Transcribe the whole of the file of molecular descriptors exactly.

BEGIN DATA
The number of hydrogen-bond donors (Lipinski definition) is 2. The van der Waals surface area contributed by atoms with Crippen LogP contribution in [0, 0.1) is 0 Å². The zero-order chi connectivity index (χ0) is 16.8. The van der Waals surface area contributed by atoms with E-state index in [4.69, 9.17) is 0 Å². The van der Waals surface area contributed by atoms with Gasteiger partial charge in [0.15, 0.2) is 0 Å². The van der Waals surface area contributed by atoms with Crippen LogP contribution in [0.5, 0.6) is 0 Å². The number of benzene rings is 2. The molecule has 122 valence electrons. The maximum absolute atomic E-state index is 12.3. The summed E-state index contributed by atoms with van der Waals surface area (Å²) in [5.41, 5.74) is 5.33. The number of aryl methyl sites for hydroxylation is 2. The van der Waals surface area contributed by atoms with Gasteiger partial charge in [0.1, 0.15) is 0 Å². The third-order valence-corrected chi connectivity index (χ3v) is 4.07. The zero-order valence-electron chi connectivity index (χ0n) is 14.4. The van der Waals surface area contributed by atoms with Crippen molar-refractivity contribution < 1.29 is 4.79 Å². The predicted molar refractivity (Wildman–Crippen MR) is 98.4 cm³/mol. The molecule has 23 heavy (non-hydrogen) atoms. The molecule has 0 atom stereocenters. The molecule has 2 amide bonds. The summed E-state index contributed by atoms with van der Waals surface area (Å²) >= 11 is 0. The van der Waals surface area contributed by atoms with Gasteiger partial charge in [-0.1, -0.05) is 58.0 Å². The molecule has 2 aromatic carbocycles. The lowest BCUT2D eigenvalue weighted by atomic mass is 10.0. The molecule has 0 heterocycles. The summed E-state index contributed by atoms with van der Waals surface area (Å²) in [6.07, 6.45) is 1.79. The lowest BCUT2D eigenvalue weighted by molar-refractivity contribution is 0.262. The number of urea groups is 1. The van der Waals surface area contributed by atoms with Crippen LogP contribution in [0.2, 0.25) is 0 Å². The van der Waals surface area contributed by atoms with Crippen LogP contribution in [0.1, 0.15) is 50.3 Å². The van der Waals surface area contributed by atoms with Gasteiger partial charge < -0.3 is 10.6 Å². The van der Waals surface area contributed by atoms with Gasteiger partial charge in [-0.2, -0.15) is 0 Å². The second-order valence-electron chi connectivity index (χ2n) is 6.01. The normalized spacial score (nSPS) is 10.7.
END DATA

The number of hydrogen-bond donors (Lipinski definition) is 2. The van der Waals surface area contributed by atoms with Crippen LogP contribution in [0, 0.1) is 0 Å². The zero-order chi connectivity index (χ0) is 16.8. The van der Waals surface area contributed by atoms with E-state index in [4.69, 9.17) is 0 Å². The van der Waals surface area contributed by atoms with Gasteiger partial charge in [0.15, 0.2) is 0 Å². The van der Waals surface area contributed by atoms with Crippen LogP contribution in [0.5, 0.6) is 0 Å². The number of benzene rings is 2. The molecule has 122 valence electrons. The maximum absolute atomic E-state index is 12.3. The summed E-state index contributed by atoms with van der Waals surface area (Å²) in [5.41, 5.74) is 5.33. The number of aryl methyl sites for hydroxylation is 2. The van der Waals surface area contributed by atoms with Gasteiger partial charge in [0.1, 0.15) is 0 Å². The third-order valence-corrected chi connectivity index (χ3v) is 4.07. The zero-order valence-electron chi connectivity index (χ0n) is 14.4. The van der Waals surface area contributed by atoms with Crippen molar-refractivity contribution < 1.29 is 4.79 Å². The predicted molar refractivity (Wildman–Crippen MR) is 98.4 cm³/mol. The molecule has 23 heavy (non-hydrogen) atoms. The molecule has 0 atom stereocenters. The molecule has 2 amide bonds. The summed E-state index contributed by atoms with van der Waals surface area (Å²) >= 11 is 0. The van der Waals surface area contributed by atoms with Gasteiger partial charge in [-0.1, -0.05) is 58.0 Å². The molecule has 2 aromatic carbocycles. The lowest BCUT2D eigenvalue weighted by atomic mass is 10.0. The molecule has 0 heterocycles. The summed E-state index contributed by atoms with van der Waals surface area (Å²) in [6.07, 6.45) is 1.79. The lowest BCUT2D eigenvalue weighted by molar-refractivity contribution is 0.262. The number of urea groups is 1. The van der Waals surface area contributed by atoms with Crippen LogP contribution in [0.2, 0.25) is 0 Å². The van der Waals surface area contributed by atoms with Crippen LogP contribution in [0.1, 0.15) is 50.3 Å². The van der Waals surface area contributed by atoms with Gasteiger partial charge < -0.3 is 10.6 Å². The van der Waals surface area contributed by atoms with Gasteiger partial charge in [-0.2, -0.15) is 0 Å². The second-order valence-electron chi connectivity index (χ2n) is 6.01. The normalized spacial score (nSPS) is 10.7.